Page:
What benefits am I entitled to?
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I used to claim community care grants. Are there any grants I can claim while claiming UC and ESA?

Arsenal22Arsenal22 Member Posts: 7 Listener
A long time ago I have claimed community care grants which I had to pay back.
I'm now claiming UC and ESA are there any grants I can claim for while claiming UC and ESA which won't effect my benefits.
I neec things like pot and pans, a fridge ect.
I have been on UC for nearly a year now and have been on ESA for a month.
Regards
John (Removed by moderator, full name)

Replies

  • Ross_ScopeRoss_Scope Posts: 4,114

    Scope community team

    Hello @Arsenal22

    Thanks for your post, I hope you are well. 

    The best resource I can point you in the direction of to find grants is Scope's grants checker, which you can access here. Sadly, grants are not as common these days but hopefully you are able to find something. 

    Just to let you know, I have removed your full name from your post. In accordance with our community guidelines we do not allow personal details on the community.
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  • woodbinewoodbine Community Co-Production Group Posts: 4,454 Disability Gamechanger
    There are budgeting loans which have to be repaid:

    https://www.gov.uk/budgeting-help-benefits/how-to-apply

    or grants that don't have to be:

    https://grants-search.turn2us.org.uk

    @Arsenal22 welcome to scope John
    "Putting a child into care, isn't caring for a child" (T.Rhattigan)
  • Arsenal22Arsenal22 Member Posts: 7 Listener
    Thank you all for your input and information, but I do have another question.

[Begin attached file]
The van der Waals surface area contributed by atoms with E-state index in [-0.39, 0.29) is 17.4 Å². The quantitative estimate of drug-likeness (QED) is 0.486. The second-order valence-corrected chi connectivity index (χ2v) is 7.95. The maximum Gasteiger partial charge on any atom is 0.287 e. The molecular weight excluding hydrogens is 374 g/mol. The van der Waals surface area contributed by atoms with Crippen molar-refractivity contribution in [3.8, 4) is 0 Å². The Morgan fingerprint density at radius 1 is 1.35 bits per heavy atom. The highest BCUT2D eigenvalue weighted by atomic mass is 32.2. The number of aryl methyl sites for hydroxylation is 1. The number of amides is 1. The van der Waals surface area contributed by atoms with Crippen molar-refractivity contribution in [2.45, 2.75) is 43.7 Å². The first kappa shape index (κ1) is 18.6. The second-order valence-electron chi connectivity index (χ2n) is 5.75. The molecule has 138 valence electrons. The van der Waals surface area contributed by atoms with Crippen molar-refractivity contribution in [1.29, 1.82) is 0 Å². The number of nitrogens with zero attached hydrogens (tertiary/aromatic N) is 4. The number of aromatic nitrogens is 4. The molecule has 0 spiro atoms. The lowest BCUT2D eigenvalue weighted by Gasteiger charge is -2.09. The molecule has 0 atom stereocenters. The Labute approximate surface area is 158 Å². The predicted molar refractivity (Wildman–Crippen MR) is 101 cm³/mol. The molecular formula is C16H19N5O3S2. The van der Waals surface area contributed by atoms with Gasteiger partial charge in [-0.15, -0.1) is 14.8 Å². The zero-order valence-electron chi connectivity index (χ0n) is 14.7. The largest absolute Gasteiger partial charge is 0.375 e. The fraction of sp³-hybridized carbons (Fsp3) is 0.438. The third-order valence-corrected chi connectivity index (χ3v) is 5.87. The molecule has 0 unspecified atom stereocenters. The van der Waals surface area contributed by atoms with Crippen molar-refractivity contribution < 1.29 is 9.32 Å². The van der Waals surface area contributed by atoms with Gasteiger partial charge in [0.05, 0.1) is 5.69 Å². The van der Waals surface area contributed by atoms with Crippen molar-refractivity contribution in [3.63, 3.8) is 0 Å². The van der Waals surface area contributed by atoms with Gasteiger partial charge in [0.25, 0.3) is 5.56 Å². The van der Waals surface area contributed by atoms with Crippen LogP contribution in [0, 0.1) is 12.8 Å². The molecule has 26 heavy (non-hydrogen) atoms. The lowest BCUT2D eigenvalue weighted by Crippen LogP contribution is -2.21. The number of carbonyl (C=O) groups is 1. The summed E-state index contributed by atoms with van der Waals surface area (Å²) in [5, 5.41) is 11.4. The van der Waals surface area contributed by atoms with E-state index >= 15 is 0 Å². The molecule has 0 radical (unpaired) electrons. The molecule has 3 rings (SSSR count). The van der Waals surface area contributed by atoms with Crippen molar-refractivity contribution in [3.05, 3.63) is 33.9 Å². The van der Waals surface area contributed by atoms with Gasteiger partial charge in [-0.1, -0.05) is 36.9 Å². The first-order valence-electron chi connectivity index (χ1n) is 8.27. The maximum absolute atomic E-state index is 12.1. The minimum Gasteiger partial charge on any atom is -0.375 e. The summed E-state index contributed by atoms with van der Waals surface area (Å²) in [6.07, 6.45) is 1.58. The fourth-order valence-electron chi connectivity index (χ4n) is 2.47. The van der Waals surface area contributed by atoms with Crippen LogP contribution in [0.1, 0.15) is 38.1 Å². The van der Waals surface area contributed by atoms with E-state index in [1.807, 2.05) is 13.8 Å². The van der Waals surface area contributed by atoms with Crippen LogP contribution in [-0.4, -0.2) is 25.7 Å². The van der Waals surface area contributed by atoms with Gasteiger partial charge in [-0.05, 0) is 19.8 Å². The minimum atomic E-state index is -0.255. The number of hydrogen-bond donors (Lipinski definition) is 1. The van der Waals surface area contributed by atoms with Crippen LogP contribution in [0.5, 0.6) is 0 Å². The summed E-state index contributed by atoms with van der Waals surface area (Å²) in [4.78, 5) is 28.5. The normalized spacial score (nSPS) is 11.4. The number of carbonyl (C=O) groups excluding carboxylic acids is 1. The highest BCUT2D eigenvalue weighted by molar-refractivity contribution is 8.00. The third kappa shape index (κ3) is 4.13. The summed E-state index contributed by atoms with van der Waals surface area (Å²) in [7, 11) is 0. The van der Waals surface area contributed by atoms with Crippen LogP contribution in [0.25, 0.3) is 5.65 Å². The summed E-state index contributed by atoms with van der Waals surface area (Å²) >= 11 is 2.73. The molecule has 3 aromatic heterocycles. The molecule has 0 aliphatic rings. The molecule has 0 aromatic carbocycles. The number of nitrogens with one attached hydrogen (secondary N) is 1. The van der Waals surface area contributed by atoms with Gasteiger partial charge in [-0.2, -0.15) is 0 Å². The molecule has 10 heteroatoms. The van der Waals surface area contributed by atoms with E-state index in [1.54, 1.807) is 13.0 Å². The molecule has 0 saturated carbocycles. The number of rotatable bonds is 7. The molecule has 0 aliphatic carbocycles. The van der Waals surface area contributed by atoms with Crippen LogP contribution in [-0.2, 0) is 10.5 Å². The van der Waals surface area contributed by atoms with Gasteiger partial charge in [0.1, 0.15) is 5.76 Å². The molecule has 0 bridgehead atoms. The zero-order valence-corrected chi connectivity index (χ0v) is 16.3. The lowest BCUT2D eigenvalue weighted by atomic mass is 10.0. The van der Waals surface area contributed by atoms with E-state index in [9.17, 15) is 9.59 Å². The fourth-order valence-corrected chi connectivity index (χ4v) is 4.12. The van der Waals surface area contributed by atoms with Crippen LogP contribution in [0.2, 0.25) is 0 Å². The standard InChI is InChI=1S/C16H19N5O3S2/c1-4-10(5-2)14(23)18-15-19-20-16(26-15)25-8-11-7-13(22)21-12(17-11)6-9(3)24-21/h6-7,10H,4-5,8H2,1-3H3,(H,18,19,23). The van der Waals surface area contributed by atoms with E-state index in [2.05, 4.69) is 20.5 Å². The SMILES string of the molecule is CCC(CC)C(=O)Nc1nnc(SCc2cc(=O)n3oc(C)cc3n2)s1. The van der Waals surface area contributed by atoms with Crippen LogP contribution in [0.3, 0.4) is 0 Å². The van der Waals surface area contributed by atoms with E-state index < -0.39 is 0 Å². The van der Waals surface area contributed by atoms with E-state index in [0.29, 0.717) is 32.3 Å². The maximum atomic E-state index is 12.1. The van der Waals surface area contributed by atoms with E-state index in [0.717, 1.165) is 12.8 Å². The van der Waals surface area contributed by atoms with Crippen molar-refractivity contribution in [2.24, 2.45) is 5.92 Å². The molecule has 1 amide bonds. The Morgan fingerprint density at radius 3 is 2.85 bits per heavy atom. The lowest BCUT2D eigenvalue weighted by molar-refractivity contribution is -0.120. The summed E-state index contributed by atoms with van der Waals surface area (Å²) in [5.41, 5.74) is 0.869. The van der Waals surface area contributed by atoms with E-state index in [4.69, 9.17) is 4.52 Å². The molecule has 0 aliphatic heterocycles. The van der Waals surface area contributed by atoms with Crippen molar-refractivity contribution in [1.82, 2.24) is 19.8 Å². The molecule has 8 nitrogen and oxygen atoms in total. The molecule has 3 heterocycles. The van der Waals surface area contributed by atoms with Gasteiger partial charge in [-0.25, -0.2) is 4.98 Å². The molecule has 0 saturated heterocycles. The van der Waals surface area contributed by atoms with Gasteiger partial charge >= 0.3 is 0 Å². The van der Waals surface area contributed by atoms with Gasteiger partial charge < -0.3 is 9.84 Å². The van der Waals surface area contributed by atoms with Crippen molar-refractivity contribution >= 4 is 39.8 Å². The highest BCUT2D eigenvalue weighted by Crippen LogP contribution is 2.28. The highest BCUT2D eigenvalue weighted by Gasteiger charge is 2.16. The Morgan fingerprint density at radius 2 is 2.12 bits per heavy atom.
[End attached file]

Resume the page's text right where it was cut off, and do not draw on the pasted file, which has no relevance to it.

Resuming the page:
I am claiming UC and have now started claiming ESA, UC have stopped my Limited Capability to work due to me receiving ESA.
    If I find a part time job how many hours a week can I work before it affects my benefits ? and how much can I earn per month before it effects my benefits.
    Regards
    Arsenal22  
  • calcotticalcotti Member Posts: 2,173 Pioneering
    edited July 15
    ESA is deducted from the UC payable so total ESA and UC is the same as just claiming UC. 

    You refer to LCW, can you be clear - have you been found to have LCW or LCWRA. There is no extra money for LCW, there is for LCWRA.

    As regards work 
    for UC there are no restrictions on how long you can work or how much you earn but the earnings will reduce the UC payable. There will be a deduction of 60% of anything in excess of your Work Allowance (£293 if your claim includes the housing element, £515 if it does not). You get the Work Allowance if you have LCW or LCWRA or have children on the claim.
    for ESA there are permitted work rules which ca be found here
    https://www.gov.uk/government/publications/employment-and-support-allowance-permitted-work-form/permitted-work-factsheet

    Information I post is for England unless otherwise stated. Rules may be different in other parts of UK.
  • Arsenal22Arsenal22 Member Posts: 7 Listener
    edited July 15
    It's LCWRA that I have lost through claiming ESA.
    But can I work up to 16 hours a week, earn up to £290 before it effects my benefits.